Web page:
Besides the numerous movies seen, many of which I have a good laugh at on pay TV, one other thing “sticks in my mind”. This was the period of power shortages and on more than one occasion the screen would go black, the very dim emergency lights would activate, and a communal groan went up. Sometimes the interruptions were short lived and after a minor delay the film would recommence.

But the outages at other times were extended. In these cases after about 20 – 25 minutes the theatre manager would appear on stage to announce that the screening was cancelled for the evening. I don’t think my dad complained – he got to go home early. Continuing problems in this regard led to many theatres installing their own generators which could take over in the event of a power failure, allowing the movie to carry on.

After many years working at Sydenham my dad started working for the Regent Theatre group who had theatres at Punchbowl, Bankstown and a much smaller one at Yagoona. In the main he worked at Punchbowl and Bankstown and rarely at Yagoona. The reason for the latter was that for all of this time he made his way to his casual job via public transport, catching the train home to Lakemba and walking home from the station, another 20 / 25 minute commute. In those days the majority of trains terminated at Bankstown so going the one extra stop to and from Yagoona could add 20 minutes plus to the travel time.

Meanwhile I still managed to go to the Saturday Matinee most weeks with the family tradition of Tuesday being movie night continuing through my high school years. It was at Punchbowl that on occasions I was allowed to “operate” the showing of the pre-show and interval advertising. This was via designs printed onto a square glass slide which were feed into a projector to be shown on the screen. The sound for the slide was on a recording disc and the secret was to co-ordinate the slide feeding with the recording otherwise an add for baby food was shown whilst the sound sang the praises of the local shoe store, a recipe for a break out of laughter and catcalls from the audience.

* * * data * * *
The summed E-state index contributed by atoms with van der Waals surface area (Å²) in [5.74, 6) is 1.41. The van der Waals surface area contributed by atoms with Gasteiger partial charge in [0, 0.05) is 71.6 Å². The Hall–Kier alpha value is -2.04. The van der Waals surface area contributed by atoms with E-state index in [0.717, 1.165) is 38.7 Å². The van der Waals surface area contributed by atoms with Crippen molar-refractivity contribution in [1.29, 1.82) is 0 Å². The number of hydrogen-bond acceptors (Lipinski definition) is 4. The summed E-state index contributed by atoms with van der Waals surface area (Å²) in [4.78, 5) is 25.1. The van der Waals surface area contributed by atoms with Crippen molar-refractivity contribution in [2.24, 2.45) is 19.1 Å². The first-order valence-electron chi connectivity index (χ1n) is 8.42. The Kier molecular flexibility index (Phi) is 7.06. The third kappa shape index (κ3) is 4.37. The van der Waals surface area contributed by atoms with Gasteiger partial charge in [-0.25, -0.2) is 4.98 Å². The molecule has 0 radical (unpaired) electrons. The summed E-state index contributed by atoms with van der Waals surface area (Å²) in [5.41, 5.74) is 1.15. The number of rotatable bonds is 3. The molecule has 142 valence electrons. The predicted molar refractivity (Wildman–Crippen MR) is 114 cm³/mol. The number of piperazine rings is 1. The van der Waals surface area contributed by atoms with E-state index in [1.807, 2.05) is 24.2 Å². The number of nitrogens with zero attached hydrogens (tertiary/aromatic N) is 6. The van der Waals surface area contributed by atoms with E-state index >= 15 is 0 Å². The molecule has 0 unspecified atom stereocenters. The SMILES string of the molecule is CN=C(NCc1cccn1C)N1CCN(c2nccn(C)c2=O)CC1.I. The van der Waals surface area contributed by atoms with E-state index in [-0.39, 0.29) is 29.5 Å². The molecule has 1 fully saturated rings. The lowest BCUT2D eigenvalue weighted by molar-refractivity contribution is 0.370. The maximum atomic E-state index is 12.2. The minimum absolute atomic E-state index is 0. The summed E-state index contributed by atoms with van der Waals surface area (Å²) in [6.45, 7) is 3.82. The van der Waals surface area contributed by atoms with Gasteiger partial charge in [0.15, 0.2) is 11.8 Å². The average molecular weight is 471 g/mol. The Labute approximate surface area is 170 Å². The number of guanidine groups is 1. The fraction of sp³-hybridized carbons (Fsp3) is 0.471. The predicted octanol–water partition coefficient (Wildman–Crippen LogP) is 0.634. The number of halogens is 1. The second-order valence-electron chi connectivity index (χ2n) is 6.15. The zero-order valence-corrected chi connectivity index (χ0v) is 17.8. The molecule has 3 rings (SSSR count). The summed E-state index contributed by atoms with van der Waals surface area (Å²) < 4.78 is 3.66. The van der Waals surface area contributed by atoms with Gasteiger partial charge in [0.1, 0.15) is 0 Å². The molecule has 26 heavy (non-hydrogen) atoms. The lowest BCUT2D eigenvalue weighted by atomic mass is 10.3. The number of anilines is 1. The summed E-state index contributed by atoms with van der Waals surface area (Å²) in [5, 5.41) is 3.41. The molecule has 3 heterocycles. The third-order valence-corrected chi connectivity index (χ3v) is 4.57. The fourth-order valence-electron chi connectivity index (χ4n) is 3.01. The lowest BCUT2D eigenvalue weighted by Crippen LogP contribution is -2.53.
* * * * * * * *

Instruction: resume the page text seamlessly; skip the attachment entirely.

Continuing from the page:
Also for a while in an effort to combat the declining patronage due to television, on a Saturday night and sometimes week nights as well, immediately after interval, live variety type acts were staged, though this was reasonably short lived.

Another thing movie goers of today may find strange is that through the 40’s and 50’s and perhaps even the early 60’s every programme commenced with the national anthem [God Save the King / Queen] being played whilst a portrait of the reining monarch [George VI or Elizabeth II] was shown on screen with the audience standing for the duration of this.

With continued dwindling audiences many theatres reduced their screening schedules and hence reduced the need for casual projectionists and my father’s career in that regard came to an end. However throughout this period he had maintained his employment with the AGL for a total of 50 years, retiring at 65, having had only the one full time job in his life.

Oh for the “golden era’ of local movie houses when there was a total of 15 theatres with all filled at or near to capacity every Saturday evening: Hurlstone Park 1; Canterbury 2; Campsie 2; Belmore 2; Lakemba 2; Punchbowl 2; Bankstown 3; and Yagoona 1.

Written and submitted by Noel Duncan